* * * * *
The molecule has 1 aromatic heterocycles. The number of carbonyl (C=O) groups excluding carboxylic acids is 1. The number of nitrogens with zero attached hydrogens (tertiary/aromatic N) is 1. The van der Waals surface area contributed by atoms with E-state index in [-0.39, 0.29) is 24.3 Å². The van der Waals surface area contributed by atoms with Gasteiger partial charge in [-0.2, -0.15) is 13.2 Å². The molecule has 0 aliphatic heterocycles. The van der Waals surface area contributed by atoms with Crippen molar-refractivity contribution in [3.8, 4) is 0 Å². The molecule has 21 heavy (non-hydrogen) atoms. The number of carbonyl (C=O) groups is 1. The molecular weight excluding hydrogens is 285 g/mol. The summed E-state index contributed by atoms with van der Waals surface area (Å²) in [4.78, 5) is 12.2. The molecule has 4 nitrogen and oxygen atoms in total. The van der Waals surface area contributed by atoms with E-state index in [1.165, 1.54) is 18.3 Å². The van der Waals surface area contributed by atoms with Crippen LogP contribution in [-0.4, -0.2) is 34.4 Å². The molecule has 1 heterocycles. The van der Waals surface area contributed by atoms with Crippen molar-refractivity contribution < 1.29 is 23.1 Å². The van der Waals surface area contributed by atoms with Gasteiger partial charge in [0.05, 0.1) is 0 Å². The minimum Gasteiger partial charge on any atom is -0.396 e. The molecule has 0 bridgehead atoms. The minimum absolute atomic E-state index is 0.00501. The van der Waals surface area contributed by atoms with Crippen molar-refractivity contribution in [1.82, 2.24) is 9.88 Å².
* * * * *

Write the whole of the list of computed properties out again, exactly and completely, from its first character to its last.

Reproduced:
The molecule has 1 aromatic heterocycles. The number of carbonyl (C=O) groups excluding carboxylic acids is 1. The number of nitrogens with zero attached hydrogens (tertiary/aromatic N) is 1. The van der Waals surface area contributed by atoms with E-state index in [-0.39, 0.29) is 24.3 Å². The van der Waals surface area contributed by atoms with Gasteiger partial charge in [-0.2, -0.15) is 13.2 Å². The molecule has 0 aliphatic heterocycles. The van der Waals surface area contributed by atoms with Crippen molar-refractivity contribution in [3.8, 4) is 0 Å². The molecule has 21 heavy (non-hydrogen) atoms. The number of carbonyl (C=O) groups is 1. The molecular weight excluding hydrogens is 285 g/mol. The summed E-state index contributed by atoms with van der Waals surface area (Å²) in [4.78, 5) is 12.2. The molecule has 4 nitrogen and oxygen atoms in total. The van der Waals surface area contributed by atoms with E-state index in [1.165, 1.54) is 18.3 Å². The van der Waals surface area contributed by atoms with Crippen LogP contribution in [-0.4, -0.2) is 34.4 Å². The molecule has 1 heterocycles. The van der Waals surface area contributed by atoms with Crippen molar-refractivity contribution < 1.29 is 23.1 Å². The van der Waals surface area contributed by atoms with Gasteiger partial charge in [0.05, 0.1) is 0 Å². The minimum Gasteiger partial charge on any atom is -0.396 e. The molecule has 0 bridgehead atoms. The minimum absolute atomic E-state index is 0.00501. The van der Waals surface area contributed by atoms with Crippen molar-refractivity contribution in [1.82, 2.24) is 9.88 Å².